Friday, March 18, 2011

Primer on Virginia redistricting law

UPDATE: For other redistricting posts, primary sources, and other information regarding the Virginia Redistricting process in 2011 please see The Road to Redistricting Litigation in Virginia.

As the Governor’s Redistricting Commission starts releasing maps, counties are having internal fights to protect their incumbents, and legislators meet in back rooms to carve up the Commonwealth contrary to the suggestions of the Commission, I was concerned about the dearth of coverage of actual redistricting law. 

Some plaintiffs have already sued the Commonwealth of Virginia and lost a redistricting case in less than a month. 

Thankfully Virginia's Division of Legislative Services has written a fantastic primer on redistricting law in Virginia.

This lengthy, detailed, and annotated primer should serve as the basis for understanding the law underlying redistricting with little reference to outside documents. The following is a summary of the legal issues addressed in the “Drawing the Line 2011” document.

How a redistricting plan is enacted in Virginia:

For the General Assembly and Virginia's eleven congressional districts, a redistricting plan must be passed by the legislature and signed into law by the Governor just as any other piece of legislation. This system is set out in the Virginia Constitution. In 2011 a special session of the General Assembly addressing the issue of redistricting is considered to be ongoing, although the special session has been adjourned until April 4, 2011. Apparently in 2001 after the last census it took the general assembly approximately 2 weeks to pass redistricting plans once it met for a special session.

Each district must be equal in population

Under the federal Constitution the Supreme Court of the United States has determined that congressional districts must have exactly equal representation. The way this calculation has played out is that the percentage deviation from the ideal size district must either be 0% or round to 0% in almost all instances. The population of each state level legislative district must be roughly equal.  Instead of relying on Article 1 Section 2 of the United States Constitution when determining equality amongst state level legislative districts, the equal protection clause of the 14th Amendment of the United States Constitution applies to redistricting at the state level.  Apparently the 14th Amendment applies a less stringent standard and allows deviations from the ideal size district up to 10% in certain circumstances.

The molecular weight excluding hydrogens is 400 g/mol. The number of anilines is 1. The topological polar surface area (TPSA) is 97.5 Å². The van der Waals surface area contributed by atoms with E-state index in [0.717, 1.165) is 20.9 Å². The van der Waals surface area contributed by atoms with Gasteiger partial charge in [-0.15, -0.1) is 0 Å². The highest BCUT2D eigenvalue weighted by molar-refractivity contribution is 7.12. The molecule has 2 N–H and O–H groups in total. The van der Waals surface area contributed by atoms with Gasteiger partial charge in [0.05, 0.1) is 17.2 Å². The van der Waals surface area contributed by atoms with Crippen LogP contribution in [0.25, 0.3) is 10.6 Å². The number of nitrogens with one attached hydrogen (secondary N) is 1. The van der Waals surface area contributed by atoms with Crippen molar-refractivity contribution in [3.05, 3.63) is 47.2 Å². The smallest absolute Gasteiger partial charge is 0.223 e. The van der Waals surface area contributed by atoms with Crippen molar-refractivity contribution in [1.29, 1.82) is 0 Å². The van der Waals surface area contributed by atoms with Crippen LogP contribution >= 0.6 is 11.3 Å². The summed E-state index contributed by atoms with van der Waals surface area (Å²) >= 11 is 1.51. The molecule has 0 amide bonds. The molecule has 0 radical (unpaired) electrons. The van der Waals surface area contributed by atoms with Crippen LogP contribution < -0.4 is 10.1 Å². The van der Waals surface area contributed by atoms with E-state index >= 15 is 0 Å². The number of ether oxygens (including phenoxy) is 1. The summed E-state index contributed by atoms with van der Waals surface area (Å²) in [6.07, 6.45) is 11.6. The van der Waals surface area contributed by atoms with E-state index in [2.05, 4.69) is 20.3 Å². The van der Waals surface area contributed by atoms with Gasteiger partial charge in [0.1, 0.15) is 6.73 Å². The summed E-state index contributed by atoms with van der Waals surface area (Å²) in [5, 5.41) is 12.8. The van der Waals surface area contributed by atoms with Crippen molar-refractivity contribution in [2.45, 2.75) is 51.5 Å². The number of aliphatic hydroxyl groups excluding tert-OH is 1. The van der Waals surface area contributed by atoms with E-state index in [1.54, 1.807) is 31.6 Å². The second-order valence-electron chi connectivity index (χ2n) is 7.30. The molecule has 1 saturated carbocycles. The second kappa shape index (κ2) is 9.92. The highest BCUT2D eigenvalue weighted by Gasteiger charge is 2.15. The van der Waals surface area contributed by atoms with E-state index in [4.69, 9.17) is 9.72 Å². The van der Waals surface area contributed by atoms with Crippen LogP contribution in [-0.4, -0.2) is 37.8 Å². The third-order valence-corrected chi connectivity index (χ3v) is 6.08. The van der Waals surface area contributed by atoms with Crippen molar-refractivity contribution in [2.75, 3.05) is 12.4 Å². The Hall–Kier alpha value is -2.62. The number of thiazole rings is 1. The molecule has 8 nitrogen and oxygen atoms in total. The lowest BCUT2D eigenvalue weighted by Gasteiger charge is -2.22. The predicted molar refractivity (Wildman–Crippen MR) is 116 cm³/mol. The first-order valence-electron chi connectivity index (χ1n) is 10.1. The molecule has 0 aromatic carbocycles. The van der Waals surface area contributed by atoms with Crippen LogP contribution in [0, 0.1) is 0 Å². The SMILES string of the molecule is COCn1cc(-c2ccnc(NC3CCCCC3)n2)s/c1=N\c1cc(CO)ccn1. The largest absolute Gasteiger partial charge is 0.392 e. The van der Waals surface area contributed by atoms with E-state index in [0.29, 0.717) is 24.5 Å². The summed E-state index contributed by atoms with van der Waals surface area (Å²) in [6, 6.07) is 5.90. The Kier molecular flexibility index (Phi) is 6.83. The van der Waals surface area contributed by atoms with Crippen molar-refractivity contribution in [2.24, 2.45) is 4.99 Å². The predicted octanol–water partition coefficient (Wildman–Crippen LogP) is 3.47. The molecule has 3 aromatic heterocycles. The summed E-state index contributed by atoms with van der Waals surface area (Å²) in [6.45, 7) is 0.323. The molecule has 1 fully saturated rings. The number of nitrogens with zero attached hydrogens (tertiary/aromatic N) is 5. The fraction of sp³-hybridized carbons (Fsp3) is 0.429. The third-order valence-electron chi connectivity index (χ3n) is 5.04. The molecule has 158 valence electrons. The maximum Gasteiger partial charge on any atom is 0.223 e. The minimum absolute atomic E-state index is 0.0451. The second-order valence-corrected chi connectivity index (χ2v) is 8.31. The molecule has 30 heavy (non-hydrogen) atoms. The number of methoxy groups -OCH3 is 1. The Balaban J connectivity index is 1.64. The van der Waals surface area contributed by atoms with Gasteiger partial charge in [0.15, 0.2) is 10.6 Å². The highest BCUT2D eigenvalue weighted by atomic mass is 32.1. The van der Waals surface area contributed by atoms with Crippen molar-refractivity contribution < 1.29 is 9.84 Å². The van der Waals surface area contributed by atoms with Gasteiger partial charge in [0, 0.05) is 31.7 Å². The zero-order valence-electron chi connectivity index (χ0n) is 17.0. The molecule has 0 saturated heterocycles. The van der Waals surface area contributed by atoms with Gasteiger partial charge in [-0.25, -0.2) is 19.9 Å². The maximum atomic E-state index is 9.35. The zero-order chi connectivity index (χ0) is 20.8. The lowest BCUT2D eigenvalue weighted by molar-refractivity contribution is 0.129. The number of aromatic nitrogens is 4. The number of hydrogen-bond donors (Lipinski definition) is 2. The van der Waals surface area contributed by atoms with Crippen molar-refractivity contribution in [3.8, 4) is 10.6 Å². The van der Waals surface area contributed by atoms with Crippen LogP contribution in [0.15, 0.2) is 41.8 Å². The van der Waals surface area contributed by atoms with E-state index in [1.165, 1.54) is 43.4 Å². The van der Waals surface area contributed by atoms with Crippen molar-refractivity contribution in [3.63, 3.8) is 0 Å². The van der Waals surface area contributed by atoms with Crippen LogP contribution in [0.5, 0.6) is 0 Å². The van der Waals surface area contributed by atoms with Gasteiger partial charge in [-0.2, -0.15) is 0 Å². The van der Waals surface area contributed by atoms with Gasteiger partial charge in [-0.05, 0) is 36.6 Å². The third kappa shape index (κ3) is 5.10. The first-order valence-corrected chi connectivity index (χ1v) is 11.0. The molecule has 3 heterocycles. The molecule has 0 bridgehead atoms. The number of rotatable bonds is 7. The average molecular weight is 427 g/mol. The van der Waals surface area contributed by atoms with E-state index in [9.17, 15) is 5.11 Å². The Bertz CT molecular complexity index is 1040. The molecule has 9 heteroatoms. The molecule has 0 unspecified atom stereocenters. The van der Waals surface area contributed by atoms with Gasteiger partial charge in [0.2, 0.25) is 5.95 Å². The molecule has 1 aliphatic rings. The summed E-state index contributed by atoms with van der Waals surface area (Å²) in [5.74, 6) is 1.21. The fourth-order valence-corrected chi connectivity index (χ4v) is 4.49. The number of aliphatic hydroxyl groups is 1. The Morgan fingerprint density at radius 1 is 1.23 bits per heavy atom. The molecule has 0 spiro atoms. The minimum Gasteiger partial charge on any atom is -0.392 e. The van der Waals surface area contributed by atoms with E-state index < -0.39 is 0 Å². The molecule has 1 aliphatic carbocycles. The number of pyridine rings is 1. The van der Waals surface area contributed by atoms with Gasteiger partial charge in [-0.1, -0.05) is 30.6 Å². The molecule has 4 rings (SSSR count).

Districts must be compact and contiguous

Under the Virginia Constitution districts must be compact and contiguous. The legal definition of contiguous is consistent with the standard dictionary definition of contiguous. Compactness, on the other hand, although it may be shown or refuted through statistical data and expert witness testimony, appears to be an incredibly subjective matter.

The Voting Rights Act requirements

The federal Voting Rights Act [VRA] creates two additional major requirements clearly applicable to Virginia.  The VRA requires creation of a redistricting plan that does not functionally disenfranchise protected classes of individuals specifically based on race. The case law in this area is far more complicated and extensive than even is indicated in the “Drawing the Line 2011” document. As such, I will not take the time to address the matter further in this summary post.

The second requirement under the voting rights act is generally called preclearance. Preclearance is a requirement in certain jurisdictions that have a history of disenfranchising individuals based on race to obtain approval of any electoral laws after enactment but prior to enforcement. The Commonwealth of Virginia is still subject to preclearance requirements. Preclearance can be obtained from the Department of Justice, or through specialized procedure in federal district court. The federal district court procedure is generally longer and more cumbersome than seeking approval from the Department of Justice, and hence nearly all preclearance occurs through application to the Department of Justice.  In 2001 preclearance for the three statewide plans each took approximately 60 days with the Department of Justice.

What happens if the above referenced standards are not met?

If the above referenced standards are not met then an aggrieved individual can sue to invalidate existing redistricting plans, to force public officials to create proper redistricting plans, and for other specialized injunctive and declaratory relief. On some level, redistricting lawsuits are inevitable. Moreover, the threat of redistricting lawsuits increases the likelihood that redistricting plans will comply with both federal and state constitutions. This may not be the best way to ensure compliance with the Constitution but it certainly appears to be moderately effective.  Specialized federal procedures exist for handling redistricting challenges.

Redistricting resources in Virginia

The primary place to look for redistricting resources in Virginia is the redistricting Virginia 2010 website located here:

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